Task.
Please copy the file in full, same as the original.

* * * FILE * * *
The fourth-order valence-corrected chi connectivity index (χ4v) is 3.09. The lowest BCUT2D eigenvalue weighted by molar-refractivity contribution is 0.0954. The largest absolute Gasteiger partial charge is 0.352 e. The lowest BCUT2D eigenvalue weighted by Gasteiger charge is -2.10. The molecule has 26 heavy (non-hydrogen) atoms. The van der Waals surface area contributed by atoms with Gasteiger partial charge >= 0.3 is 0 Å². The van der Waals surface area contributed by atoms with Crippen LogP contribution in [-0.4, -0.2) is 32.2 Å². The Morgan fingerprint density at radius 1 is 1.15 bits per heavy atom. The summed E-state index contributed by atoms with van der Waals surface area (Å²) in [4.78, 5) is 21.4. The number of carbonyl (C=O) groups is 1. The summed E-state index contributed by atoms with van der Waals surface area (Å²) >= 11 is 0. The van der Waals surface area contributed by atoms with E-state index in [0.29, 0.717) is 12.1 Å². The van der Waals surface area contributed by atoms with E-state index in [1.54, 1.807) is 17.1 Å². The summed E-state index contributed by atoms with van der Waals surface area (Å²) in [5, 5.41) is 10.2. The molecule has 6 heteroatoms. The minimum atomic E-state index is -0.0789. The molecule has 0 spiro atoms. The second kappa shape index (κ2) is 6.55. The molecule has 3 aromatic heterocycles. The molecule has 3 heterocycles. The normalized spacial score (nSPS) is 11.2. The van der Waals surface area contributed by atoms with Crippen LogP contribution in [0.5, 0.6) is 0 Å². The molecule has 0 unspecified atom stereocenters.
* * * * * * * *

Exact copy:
The fourth-order valence-corrected chi connectivity index (χ4v) is 3.09. The lowest BCUT2D eigenvalue weighted by molar-refractivity contribution is 0.0954. The largest absolute Gasteiger partial charge is 0.352 e. The lowest BCUT2D eigenvalue weighted by Gasteiger charge is -2.10. The molecule has 26 heavy (non-hydrogen) atoms. The van der Waals surface area contributed by atoms with Gasteiger partial charge >= 0.3 is 0 Å². The van der Waals surface area contributed by atoms with Crippen LogP contribution in [-0.4, -0.2) is 32.2 Å². The Morgan fingerprint density at radius 1 is 1.15 bits per heavy atom. The summed E-state index contributed by atoms with van der Waals surface area (Å²) in [4.78, 5) is 21.4. The number of carbonyl (C=O) groups is 1. The summed E-state index contributed by atoms with van der Waals surface area (Å²) >= 11 is 0. The van der Waals surface area contributed by atoms with E-state index in [0.29, 0.717) is 12.1 Å². The van der Waals surface area contributed by atoms with E-state index in [1.54, 1.807) is 17.1 Å². The summed E-state index contributed by atoms with van der Waals surface area (Å²) in [5, 5.41) is 10.2. The molecule has 6 heteroatoms. The minimum atomic E-state index is -0.0789. The molecule has 0 spiro atoms. The second kappa shape index (κ2) is 6.55. The molecule has 3 aromatic heterocycles. The molecule has 3 heterocycles. The normalized spacial score (nSPS) is 11.2. The van der Waals surface area contributed by atoms with Crippen LogP contribution in [0.5, 0.6) is 0 Å². The molecule has 0 unspecified atom stereocenters.